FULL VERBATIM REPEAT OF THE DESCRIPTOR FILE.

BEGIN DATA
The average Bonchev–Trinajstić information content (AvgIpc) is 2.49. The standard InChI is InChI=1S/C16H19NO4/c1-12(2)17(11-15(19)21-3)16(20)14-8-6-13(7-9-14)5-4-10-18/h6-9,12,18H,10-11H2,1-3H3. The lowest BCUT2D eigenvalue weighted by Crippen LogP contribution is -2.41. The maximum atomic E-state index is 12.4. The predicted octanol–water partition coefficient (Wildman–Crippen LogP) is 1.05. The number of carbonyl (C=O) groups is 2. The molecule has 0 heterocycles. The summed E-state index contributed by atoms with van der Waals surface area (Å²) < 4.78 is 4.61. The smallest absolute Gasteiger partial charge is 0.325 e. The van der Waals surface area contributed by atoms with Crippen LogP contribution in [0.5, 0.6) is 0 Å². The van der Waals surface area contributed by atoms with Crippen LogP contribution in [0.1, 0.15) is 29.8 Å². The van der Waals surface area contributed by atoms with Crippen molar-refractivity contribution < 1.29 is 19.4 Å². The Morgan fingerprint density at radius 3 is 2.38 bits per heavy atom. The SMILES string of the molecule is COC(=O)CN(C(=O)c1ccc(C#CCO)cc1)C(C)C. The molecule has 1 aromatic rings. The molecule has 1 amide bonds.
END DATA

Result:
The average Bonchev–Trinajstić information content (AvgIpc) is 2.49. The standard InChI is InChI=1S/C16H19NO4/c1-12(2)17(11-15(19)21-3)16(20)14-8-6-13(7-9-14)5-4-10-18/h6-9,12,18H,10-11H2,1-3H3. The lowest BCUT2D eigenvalue weighted by Crippen LogP contribution is -2.41. The maximum atomic E-state index is 12.4. The predicted octanol–water partition coefficient (Wildman–Crippen LogP) is 1.05. The number of carbonyl (C=O) groups is 2. The molecule has 0 heterocycles. The summed E-state index contributed by atoms with van der Waals surface area (Å²) < 4.78 is 4.61. The smallest absolute Gasteiger partial charge is 0.325 e. The van der Waals surface area contributed by atoms with Crippen LogP contribution in [0.5, 0.6) is 0 Å². The van der Waals surface area contributed by atoms with Crippen LogP contribution in [0.1, 0.15) is 29.8 Å². The van der Waals surface area contributed by atoms with Crippen molar-refractivity contribution < 1.29 is 19.4 Å². The Morgan fingerprint density at radius 3 is 2.38 bits per heavy atom. The SMILES string of the molecule is COC(=O)CN(C(=O)c1ccc(C#CCO)cc1)C(C)C. The molecule has 1 aromatic rings. The molecule has 1 amide bonds.